The Tomb of Alexander the Great - Part 1
One of the great mysteries of antiquity, is the final resting place of that mighty royal warrior, Alexander the Great. His biographer, Arrian, fails to mention the funeral preparations, but Diodorus Siculus takes up the challenge in his Library of History. Diodorus mentions that Alexander’s body was mummified in the Egyptian fashion (he had been, after all, the previous pharaoh of all Egypt) and placed in a solid gold anthropoid sarcophagus (similar to Pharaoh Tutankhamen’s), which was then placed in another golden casket and overlaid with a purple robe. This assemblage was then placed upon a great bier or wagon, which had suspension to mitigate rough terrain, measuring eight by twelve cubits and covered with a roof of ‘overlapping scales’. The project engineer for this great undertaking was called Arrhidaeus, and the result of his labours was said to have ‘surpassed all others in cost, and was famed for the excellence of its workmanship’.
This immense and ornate carriage apparently took Arrhidaeus two years to construct but eventually it departed, drawn by 64 mules, and set off from Persia on the long journey to Alexander’s final resting place. Such was the scale of the project, that the cortege had its own team of road-builders, to smooth the way. The final destination was said to be Egypt, and more specifically the Temple of Amun at Siwa, in the Western Desert. However, Ptolemy Soter, one of Alexander’s generals who would eventually found the Greco-Egyptian line of Ptolemaic pharaohs of Egypt, marched his army as far as Syria to meet the cortege. Ptolemy proposed to entomb Alexander’s sarcophagus in Alexandria, instead of Siwa. (But Pausanias says the final destination was Memphis). 1
Artist’s depiction of Alexander the Great’s funeral procession. Image source.
But is this really what happened all those years ago? It is claimed by others that Perdikkas, another of Alexander’s generals, was actually escorting Alexander’s cortege back to Aigai in Macedonia, the burial place of Alexander’s ancestors. Perdikkas had been named as regent for Alexander IV, the infant son of Alexander the Great, and so it is often assumed, as Aelian writes, that Ptolemy Soter forcibly appropriated the sarcophagus of Alexander the Great from general Perdikkas and took it to Alexandria for personal propaganda purposes. 2 Interestingly, Aelian also adds that the sarcophagus of Alexander was separated from the great wagon and ‘transported meanly’. Perdikkas recaptured the ornate wagon and thought he had regained the remains of Alexander, but they were still held by Ptolemy.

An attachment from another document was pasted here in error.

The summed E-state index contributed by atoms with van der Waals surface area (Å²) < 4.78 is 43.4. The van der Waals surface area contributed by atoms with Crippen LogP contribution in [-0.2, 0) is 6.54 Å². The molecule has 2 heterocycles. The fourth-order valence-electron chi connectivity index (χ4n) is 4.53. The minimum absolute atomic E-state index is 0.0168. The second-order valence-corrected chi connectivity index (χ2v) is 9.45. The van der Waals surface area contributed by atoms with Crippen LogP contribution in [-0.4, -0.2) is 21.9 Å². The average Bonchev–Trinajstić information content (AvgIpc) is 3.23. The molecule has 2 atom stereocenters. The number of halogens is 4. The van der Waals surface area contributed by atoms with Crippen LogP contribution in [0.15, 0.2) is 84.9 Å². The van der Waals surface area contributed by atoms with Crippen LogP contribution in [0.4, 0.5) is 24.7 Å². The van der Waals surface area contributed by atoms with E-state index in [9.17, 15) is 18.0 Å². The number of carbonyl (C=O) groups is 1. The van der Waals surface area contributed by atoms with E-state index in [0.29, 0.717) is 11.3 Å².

But would this strategy have suited Ptolemy’s plans, to take over all of Egypt and much of Alexander’s great empire? While denying the relics of Alexander to a rival claimant would be logical, surely the tomb of Alexander resting in Egypt would legitimise the claim to the throne of the infant Alexander IV, and not Ptolemy himself. Alexander IV was the legitimate heir to the Empire, and the only mitigating circumstance to deny his heritage was the fact that he was not pure Greek; being the son of Roxanne, Alexander’s Persian (Bactrian) wife. So what would Ptolemy have really done with Alexander’s sarcophagus, to maximise his claim to the throne of Egypt?
It is entirely possible that Ptolemy hid the sarcophagus in the Levant, Phoenicia, as a method of minimising the influence of the Alexandrian royal line. The many later reports to a tomb of Alexander in Alexandria may well be the result of a later tourist trade, similar to the one that flourished at the supposed site of Homeric Troy in northwestern Anatolia.
The problem here is that the tomb of Alexander the Great is completely missing from history. With the care and expense said to have been lavished upon it, Alexander’s final resting place would no doubt have been very famous, and yet we have no idea where this fabulous tomb was. Even the classical historians are confused, and so the location of this magnificent mausoleum must have been lost to history in a very early era. So where did the ornate sarcophagus of Alexander finally rest?
What may have happened is that Ptolemy Soter did not want the fame of Alexander the Great to eclipse his own rule of Egypt. Thus the sarcophagus could not be allowed to enter Egypt proper. But neither could Ptolemy destroy the mortal remains of such a famous and god-like character, and so they would have to be lain is some relatively secret location, where the legend of Alexander could be safely put to bed. Ptolemy is said to have met the cortege and appropriated the sarcophagus in Syria, a region that includes all of the Levantine coast. Ptolemy may well have interred the remains of Alexander in the Levant, and if so then it is entirely possible that we still have the outer sarcophagus that held Alexander's golden coffin.
Part Two – In search of the sarcophagus
The article ‘Tomb of Alexander’ is extracted with permission from Ralph Ellis’ book ‘K2, Quest of the Gods’.
By Ralph Ellis
1. Diodorus Siculus Library of History 18:28.
2. Aelian, Various Histories 12:64.